If Riki Flutey's muscles give an involuntary twitch and his lips want to mouth the Maori war chant 'Ka Mate, Ka Mate' when he watches the All Blacks perform the Haka at Twickenham it would hardly be surprising.
It is all the England centre ever wanted to do when he was growing up back home in New Zealand and playing rugby with the men who seek to complete England's autumn humiliation on Saturday.
Flutey played in the junior World Cup in 1999 when his contemporaries were such star All Blacks as current captain Richie McCaw, arguably the world's greatest forward, back row Rodney So'oialo and hooker Keven Mealamu.
Piri Weepu, a replacement scrum-half on Saturday, acted as Flutey's ball-boy at school.
The memories are warm and the friendships firm. Too firm for Flutey, who led the war dance in New Zealand's under-age teams, to indulge in an alternative Haka as enacted by Munster's contingent of New Zealanders when they met the All Blacks recently.
Instead he will be blasting out 'God Save The Queen' in honour of the nation which has fulfilled his ambition of international rugby at the age of 28.
Flutey, who qualifies for England on the grounds of residency after joining London Irish in 2005 before moving on to Wasps, said: "It would be inappropriate to do a Haka against the All Blacks.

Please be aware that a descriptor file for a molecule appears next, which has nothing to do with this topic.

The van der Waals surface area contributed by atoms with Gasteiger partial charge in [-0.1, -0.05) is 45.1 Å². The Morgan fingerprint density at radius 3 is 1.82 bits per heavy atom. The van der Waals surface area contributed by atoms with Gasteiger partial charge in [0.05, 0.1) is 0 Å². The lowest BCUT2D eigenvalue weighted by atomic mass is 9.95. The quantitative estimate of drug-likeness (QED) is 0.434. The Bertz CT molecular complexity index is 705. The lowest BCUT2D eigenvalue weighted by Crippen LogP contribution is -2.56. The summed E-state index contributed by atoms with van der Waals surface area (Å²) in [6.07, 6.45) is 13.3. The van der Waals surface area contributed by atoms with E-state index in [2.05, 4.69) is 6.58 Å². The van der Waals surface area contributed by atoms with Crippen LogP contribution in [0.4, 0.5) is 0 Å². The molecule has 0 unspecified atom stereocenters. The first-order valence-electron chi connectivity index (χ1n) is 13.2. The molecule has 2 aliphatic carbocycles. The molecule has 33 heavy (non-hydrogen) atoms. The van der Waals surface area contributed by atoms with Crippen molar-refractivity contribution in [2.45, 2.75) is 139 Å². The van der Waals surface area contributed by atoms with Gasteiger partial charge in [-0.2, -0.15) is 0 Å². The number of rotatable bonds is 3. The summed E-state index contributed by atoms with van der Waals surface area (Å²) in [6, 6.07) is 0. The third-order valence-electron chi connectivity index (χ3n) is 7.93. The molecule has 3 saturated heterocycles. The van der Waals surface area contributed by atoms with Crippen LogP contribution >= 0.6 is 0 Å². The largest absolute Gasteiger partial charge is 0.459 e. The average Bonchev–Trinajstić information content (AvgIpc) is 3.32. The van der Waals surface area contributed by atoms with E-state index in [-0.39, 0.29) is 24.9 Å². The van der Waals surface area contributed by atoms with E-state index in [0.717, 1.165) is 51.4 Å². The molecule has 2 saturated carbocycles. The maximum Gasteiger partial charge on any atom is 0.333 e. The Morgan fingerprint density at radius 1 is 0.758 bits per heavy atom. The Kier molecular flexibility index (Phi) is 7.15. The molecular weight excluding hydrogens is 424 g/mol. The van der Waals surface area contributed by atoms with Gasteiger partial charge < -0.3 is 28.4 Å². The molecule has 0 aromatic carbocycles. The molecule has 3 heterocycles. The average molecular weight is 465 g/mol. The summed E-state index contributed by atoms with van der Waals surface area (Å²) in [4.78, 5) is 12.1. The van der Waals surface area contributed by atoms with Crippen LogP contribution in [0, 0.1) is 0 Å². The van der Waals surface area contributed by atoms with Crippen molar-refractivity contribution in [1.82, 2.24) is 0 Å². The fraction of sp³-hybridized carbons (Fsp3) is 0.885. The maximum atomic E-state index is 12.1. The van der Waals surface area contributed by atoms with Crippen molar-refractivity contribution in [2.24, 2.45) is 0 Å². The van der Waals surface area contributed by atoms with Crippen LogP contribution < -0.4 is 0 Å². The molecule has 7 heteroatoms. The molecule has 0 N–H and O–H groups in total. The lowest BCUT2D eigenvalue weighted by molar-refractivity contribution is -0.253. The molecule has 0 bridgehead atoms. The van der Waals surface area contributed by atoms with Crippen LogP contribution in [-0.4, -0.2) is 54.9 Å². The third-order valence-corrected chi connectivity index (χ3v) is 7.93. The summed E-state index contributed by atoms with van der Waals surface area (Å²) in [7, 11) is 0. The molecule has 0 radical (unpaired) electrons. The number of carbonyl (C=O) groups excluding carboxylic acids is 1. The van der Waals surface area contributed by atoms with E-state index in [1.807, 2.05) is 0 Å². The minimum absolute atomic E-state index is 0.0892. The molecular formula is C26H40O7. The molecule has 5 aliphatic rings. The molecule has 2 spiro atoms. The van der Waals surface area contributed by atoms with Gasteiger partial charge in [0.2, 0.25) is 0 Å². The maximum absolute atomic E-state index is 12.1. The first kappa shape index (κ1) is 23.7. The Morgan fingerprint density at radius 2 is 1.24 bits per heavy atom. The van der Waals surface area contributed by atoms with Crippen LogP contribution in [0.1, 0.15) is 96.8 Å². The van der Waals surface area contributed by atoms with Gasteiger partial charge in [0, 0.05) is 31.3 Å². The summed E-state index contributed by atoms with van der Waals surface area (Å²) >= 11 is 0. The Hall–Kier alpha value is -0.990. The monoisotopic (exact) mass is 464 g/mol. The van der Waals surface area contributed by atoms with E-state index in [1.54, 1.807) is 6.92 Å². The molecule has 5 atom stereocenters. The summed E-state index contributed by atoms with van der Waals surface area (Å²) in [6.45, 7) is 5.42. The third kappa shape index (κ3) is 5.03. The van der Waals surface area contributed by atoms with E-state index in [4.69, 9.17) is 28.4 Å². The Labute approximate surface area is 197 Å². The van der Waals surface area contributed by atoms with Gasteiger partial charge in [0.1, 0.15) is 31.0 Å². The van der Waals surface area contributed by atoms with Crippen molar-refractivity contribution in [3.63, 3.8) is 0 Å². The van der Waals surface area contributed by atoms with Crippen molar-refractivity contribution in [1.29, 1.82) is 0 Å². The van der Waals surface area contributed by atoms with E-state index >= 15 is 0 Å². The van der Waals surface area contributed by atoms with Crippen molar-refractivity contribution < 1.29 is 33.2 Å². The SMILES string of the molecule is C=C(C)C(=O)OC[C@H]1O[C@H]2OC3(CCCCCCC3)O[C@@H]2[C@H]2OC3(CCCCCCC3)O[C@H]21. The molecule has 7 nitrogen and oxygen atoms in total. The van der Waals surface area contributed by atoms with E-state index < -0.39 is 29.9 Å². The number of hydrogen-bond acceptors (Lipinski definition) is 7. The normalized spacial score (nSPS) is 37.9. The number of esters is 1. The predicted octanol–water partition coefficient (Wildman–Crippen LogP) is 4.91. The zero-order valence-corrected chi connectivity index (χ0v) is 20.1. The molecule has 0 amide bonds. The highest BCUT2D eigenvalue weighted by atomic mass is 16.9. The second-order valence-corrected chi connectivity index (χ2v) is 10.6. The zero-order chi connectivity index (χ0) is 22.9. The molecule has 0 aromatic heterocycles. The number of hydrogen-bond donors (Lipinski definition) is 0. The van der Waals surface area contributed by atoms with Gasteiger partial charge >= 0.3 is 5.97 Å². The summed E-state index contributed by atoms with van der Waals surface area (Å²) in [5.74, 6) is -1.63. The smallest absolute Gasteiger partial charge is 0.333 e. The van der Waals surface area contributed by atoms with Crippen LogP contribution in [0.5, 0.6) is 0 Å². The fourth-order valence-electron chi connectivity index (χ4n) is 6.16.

“I do know the words to God Save the Queen and I'll sing it loud and proud. In the back of my mind I might be humming the national anthem (of New Zealand) but I'm part of this culture now.
"I'm excited. It is a big moment for me. When I was in New Zealand I didn't take the opportunities I had. Playing over here week in and week out has really helped my game and to get this opportunity is fantastic."
Flutey did play for New Zealand Under-21s, New Zealand Maori and Wellington Hurricanes in the Super 14, but his reputation as a utility back weighed against him when it came to the shirt he prized most.
There is no doubting his experience, however, nor his defensive solidity and his phlegmatic personality, which remains unruffled by heavy defeats against Australia and South Africa.
Flutey, who was replaced after suffering a twinge in his hamstring against the Springboks, is desperate to receive quicker ball this weekend to demonstrate his true talent.
He said: "We were very disappointed with the South Africa result. We have to learn from mistakes and trust the systems we have in place here.
"In the Australia game I thought I made some good go-forward opportunities but there is a lot of room for a better individual performance from myself.
"You need quick ball to play off. In terms of breaking the line and scoring the try it hasn't come off for me but it is about having patience when we do go forward, not trying to push the pass."